Reiterating his Eurocentric ideals, Marc highlighted that living together could only be tolerated according to certain ethnic criteria. “Between Europeans, cohabitation works, but between Europeans and Asians, or Europeans and Africans, it does not work.” As the conversation continued, Marc remained articulate, but his clear racial bias intensified, with irregular sparks of agitation. When I asked if a person of colour could be French, his answer was a direct no.
“But even if they’ve lived here their whole life?” I pushed back. “For example, those living in Saint-Denis [a suburb in northern Paris with a large immigrant population], they could never be French?”
“Well, Saint-Denis has not been France for a long time,” Marc replied.
But what led Marc, a well-read 27-year-old who cited writer Stephen Smith and criticised the National Front for being “too Jacobin,” who was raised in central France and now works in IT in Paris, one of the world’s most multicultural cities, to hold such views? The answer is, of course, not simple.
But still, clear patterns emerged that suggested what might have aroused this level of discrimination within him. Reluctantly opening up about himself, Marc confessed that his parents were devout militants within the National Front party. “I was bathed in it,” he admitted.
When I asked Marc if he had already been acquainted with a person of colour or a Muslim, he initially laughed. “We’re in Paris,” he said. But then, he got serious again. “During my studies and work I got to know several Muslims, or guys from the Maghreb region. I don’t put my ideas on the side, but I have to stay humble. I tell myself: you know that these people are out of place here.”
He brought up a work colleague, Ahmed, who is originally from Tunisia. “I like him a lot. He’s very nice,” Marc added. “But I know that he would be much better off in his own country.” I asked what would happen if Generation Identity got its way and remigration policy was implemented—would Ahmed have to leave? Marc paused, and then said, “Well yes, that’s how it is.”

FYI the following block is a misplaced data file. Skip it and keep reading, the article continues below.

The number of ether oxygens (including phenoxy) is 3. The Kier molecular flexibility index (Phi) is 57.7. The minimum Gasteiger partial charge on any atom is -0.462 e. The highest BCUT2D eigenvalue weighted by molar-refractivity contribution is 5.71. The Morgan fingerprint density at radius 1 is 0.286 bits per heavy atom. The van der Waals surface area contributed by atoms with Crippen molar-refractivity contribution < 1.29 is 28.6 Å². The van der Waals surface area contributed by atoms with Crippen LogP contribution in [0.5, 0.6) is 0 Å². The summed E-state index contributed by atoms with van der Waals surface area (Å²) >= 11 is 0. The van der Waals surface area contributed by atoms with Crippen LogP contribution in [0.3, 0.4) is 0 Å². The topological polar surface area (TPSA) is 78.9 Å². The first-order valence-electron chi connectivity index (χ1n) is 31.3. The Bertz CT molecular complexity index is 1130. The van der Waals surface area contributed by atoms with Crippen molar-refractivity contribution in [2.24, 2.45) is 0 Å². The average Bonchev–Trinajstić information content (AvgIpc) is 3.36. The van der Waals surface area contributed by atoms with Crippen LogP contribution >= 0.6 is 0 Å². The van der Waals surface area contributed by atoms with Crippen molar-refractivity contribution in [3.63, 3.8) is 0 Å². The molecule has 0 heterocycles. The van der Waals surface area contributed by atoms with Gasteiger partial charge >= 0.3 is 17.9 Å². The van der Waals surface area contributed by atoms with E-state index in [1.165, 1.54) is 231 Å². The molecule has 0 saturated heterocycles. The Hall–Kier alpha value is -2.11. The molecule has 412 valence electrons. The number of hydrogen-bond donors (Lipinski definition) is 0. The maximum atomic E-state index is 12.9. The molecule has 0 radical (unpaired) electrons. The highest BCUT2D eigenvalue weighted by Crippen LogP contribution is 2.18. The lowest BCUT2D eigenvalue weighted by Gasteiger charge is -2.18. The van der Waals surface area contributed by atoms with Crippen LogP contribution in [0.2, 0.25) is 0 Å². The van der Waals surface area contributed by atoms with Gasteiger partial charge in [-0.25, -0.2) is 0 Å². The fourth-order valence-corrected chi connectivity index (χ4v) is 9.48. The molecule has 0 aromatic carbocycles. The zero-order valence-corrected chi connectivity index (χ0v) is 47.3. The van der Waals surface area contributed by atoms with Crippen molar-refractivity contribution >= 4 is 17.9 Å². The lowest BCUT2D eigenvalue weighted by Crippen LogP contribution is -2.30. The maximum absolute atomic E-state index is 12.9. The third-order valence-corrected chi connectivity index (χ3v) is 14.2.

Throughout the conversation, Marc was fixated on anti-white racism. At one point, he connected it to his childhood. “I spent part of my high school in Marseille so yes, I was a victim, whether it be me or my brothers,” he said. “It is obvious that the violence is on the other side and that our people are constantly harassed.” By using his whiteness to position himself as a victim, Marc, perhaps unwillingly was lending credence to the theory that identity politics may be stronger on the right than the left. Although identity politics and issues raised by the alt-right were thought to be ideas mostly originating from the US, the fact that the American white supremacist Richard Spencer has recently been open about having been influenced by French far-right thinkers, and took on the label ‘Identitarian’, might suggest that the ideologies Spencer and Marc share are closely related.